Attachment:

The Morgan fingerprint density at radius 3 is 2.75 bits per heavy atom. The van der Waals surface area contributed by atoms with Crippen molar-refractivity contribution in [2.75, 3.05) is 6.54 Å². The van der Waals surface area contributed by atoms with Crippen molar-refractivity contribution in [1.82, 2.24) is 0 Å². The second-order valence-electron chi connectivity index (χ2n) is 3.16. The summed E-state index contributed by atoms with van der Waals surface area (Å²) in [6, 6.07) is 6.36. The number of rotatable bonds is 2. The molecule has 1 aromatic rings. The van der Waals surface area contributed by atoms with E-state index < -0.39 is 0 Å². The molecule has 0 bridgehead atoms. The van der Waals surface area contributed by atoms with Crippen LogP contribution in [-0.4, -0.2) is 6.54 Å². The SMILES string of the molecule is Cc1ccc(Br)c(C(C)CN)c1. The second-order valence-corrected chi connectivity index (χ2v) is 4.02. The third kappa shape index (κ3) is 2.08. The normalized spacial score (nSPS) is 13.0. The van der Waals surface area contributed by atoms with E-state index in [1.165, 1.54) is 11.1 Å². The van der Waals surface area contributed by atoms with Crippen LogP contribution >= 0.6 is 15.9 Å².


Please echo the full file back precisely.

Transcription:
The Morgan fingerprint density at radius 3 is 2.75 bits per heavy atom. The van der Waals surface area contributed by atoms with Crippen molar-refractivity contribution in [2.75, 3.05) is 6.54 Å². The van der Waals surface area contributed by atoms with Crippen molar-refractivity contribution in [1.82, 2.24) is 0 Å². The second-order valence-electron chi connectivity index (χ2n) is 3.16. The summed E-state index contributed by atoms with van der Waals surface area (Å²) in [6, 6.07) is 6.36. The number of rotatable bonds is 2. The molecule has 1 aromatic rings. The van der Waals surface area contributed by atoms with E-state index < -0.39 is 0 Å². The molecule has 0 bridgehead atoms. The van der Waals surface area contributed by atoms with Crippen LogP contribution in [-0.4, -0.2) is 6.54 Å². The SMILES string of the molecule is Cc1ccc(Br)c(C(C)CN)c1. The second-order valence-corrected chi connectivity index (χ2v) is 4.02. The third kappa shape index (κ3) is 2.08. The normalized spacial score (nSPS) is 13.0. The van der Waals surface area contributed by atoms with E-state index in [1.165, 1.54) is 11.1 Å². The van der Waals surface area contributed by atoms with Crippen LogP contribution >= 0.6 is 15.9 Å².